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Prokkola, H., Kuokkanen, M., Kuokkanen, T., and Lassi, U. (2014). "Chemical study of wood chips drying: Biodegradation of organic pollutants in condensate waters from the drying process," BioRes. 9(3), 3761-3778.

Abstract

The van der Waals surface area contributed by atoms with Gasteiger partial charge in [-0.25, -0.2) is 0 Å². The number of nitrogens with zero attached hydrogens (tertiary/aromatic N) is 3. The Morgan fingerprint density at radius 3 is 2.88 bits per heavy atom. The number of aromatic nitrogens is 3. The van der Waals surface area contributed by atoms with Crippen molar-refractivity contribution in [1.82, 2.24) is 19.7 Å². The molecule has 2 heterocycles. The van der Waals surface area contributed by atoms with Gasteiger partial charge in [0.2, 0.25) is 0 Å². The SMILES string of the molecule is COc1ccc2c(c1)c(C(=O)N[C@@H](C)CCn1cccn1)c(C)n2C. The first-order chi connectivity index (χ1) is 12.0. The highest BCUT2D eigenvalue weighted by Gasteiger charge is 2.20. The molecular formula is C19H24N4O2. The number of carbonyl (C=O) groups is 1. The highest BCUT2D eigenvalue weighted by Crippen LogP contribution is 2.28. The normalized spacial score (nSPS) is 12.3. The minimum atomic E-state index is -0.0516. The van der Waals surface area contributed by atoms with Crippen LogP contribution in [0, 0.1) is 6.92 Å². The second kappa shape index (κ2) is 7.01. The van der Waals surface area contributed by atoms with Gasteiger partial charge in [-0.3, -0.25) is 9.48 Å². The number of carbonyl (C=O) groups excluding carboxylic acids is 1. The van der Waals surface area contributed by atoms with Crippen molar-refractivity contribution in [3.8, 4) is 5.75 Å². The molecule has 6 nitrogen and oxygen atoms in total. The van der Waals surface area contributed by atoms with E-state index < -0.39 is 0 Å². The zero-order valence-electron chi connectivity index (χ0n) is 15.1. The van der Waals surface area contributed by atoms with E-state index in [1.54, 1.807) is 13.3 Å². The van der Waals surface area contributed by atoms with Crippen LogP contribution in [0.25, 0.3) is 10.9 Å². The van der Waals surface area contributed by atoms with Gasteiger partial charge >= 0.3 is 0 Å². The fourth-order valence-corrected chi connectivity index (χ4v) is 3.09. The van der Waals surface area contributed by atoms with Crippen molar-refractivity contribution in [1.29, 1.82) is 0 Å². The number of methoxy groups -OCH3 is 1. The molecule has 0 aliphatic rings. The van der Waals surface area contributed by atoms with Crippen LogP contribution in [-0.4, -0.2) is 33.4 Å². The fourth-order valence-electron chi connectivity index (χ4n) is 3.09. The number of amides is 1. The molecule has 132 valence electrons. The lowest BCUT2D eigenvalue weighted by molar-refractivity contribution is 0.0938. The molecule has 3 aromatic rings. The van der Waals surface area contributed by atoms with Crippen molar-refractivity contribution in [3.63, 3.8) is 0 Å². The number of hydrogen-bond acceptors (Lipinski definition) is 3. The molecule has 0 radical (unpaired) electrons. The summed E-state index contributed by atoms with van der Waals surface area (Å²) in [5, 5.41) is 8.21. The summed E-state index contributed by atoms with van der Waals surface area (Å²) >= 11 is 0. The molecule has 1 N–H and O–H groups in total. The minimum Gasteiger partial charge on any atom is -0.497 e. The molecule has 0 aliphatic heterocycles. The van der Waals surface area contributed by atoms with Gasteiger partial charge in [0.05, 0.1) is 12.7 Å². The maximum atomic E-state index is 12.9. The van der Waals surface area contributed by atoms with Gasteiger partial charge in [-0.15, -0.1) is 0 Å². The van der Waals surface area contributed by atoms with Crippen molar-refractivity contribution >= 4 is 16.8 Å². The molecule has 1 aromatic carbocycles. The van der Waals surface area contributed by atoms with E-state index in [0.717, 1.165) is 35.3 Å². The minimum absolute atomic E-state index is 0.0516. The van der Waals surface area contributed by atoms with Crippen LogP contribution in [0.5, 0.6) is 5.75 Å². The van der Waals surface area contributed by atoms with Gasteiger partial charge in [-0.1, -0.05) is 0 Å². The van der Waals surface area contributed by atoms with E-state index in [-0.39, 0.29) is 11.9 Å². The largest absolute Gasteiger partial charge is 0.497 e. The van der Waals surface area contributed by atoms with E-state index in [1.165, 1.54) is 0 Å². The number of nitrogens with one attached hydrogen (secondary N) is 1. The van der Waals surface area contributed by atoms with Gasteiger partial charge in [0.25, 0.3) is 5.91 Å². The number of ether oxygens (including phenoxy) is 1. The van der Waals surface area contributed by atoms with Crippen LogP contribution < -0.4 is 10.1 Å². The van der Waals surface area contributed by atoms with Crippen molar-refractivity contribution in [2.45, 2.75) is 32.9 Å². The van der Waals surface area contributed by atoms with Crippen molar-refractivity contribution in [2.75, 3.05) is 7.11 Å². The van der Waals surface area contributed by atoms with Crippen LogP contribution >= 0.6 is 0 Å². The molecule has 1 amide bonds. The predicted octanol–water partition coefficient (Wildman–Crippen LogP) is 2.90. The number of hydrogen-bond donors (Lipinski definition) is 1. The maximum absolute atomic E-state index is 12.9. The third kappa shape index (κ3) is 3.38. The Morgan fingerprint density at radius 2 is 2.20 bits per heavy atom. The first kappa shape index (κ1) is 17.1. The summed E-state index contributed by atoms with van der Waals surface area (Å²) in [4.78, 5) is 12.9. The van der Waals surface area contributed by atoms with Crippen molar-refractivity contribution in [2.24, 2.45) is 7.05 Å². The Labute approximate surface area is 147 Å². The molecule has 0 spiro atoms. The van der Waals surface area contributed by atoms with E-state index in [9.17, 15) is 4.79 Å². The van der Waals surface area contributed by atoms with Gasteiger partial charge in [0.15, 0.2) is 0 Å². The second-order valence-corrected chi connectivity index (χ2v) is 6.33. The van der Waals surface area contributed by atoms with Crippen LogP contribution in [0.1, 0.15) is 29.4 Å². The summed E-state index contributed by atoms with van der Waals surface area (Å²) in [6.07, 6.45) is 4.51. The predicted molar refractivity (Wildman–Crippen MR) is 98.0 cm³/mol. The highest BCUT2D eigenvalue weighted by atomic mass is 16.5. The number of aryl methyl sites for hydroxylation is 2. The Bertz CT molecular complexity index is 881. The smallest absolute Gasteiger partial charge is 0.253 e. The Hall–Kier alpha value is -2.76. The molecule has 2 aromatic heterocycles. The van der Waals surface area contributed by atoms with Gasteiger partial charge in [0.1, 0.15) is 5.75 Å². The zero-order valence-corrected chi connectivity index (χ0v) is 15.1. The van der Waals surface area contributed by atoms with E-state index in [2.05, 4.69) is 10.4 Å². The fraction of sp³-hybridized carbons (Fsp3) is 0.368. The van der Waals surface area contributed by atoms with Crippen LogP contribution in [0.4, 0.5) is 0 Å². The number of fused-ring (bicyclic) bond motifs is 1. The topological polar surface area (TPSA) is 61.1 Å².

In 2008, the European Union Commission put forward a proposal for a new directive on renewable forms of energy. Each of the member states should increase its share of renewable energies in an effort to boost the total share of the EU from the current 8.5% to 20% by 2020. The level of renewable energy in Finland was 28.5% in 2005, and the national target share of renewable energy by 2020 is 38%. To assist in reaching this goal, one solution is to further develop drying techniques of biomasses and utilization of untapped biomasses, because in Finland, up to 20 million tons of waste wood biomass per year are left unused during forestry operations. In this study the drying of biomasses and the condensate, including biodegradation of organic pollutants, is examined. The cost-efficiency and energy-efficiency of wood chips combustion can be increased by drying the wood to optimize moisture content before being utilized in different applications. However, the removal of moisture is the most expensive unit process in combustion. Studied wood species were pine (Pinus sylvestris), spruce (Picea abies), aspen (Populus tremula) and two birch species (Betula pendula and Betula pubescens). The biodegradation degrees of studied organic pollutants in condensing waters were between 25% and 61%. Furthermore, the biodegradation of organic compounds in condensing waters showed that at least the studied condensates can be safely disposed via municipal wastewater treatment plant (WWTP).
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